Getting and Keeping Insurance After Living Donation
Q: Do I need health insurance to be a donor?
A: We recommend you have health insurance for your own protection before and after donation, for your own health care needs in the long term. However, your own insurance will not be billed for the donation or costs associated with the donor work-up -- even if you decide not to donate or if you are ‘ruled out’ medically.
Q: Why do you recommend that I have my own health insurance?
A: If any pre-donor tests show that you have a problem, such as high blood pressure, you or your insurance company will be responsible for costs related to getting this problem treated. Sometimes routine, preventive care exams are required prior to living donation, which aren’t covered by the recipient’s insurance. This might include things like mammogram, PAP smear, prostate health screening, or colonoscopy -- so be sure to check on this with your donor coordinator or social worker.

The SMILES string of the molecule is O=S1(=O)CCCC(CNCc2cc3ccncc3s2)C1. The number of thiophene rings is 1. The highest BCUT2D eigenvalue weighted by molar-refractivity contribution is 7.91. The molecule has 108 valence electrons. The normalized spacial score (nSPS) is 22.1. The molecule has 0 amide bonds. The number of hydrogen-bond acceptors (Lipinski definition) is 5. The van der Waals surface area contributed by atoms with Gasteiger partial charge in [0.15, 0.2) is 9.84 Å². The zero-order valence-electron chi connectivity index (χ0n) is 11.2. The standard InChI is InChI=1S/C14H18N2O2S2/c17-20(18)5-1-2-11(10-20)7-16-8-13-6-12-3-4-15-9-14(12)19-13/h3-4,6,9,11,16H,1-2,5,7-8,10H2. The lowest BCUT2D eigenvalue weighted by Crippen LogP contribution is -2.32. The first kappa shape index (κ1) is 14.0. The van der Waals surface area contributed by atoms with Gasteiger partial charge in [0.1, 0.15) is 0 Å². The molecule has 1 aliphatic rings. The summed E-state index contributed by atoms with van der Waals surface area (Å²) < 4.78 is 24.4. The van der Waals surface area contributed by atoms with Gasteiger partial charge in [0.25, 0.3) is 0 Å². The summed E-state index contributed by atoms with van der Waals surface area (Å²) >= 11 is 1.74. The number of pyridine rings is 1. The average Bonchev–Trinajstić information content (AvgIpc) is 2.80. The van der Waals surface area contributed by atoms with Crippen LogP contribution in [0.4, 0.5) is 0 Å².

- If you have a medical emergency (not related to donation), treatment will be billed to you or your insurance.
- Health insurance will cover routine checkups with your own doctor. We urge you to see your own doctor each year for a checkup, even if you haven’t had any health problems. It is very important to take care of your health after you donate, and having health insurance makes that a lot easier.
Donors rarely report problems getting or keeping health insurance after donating an organ. Please discuss your concerns with your insurance company or Human Resources department, if employed. If you have any problems, your donor team may help advocate for you and you should notify your social worker/ financial counselor who may be able to assist you.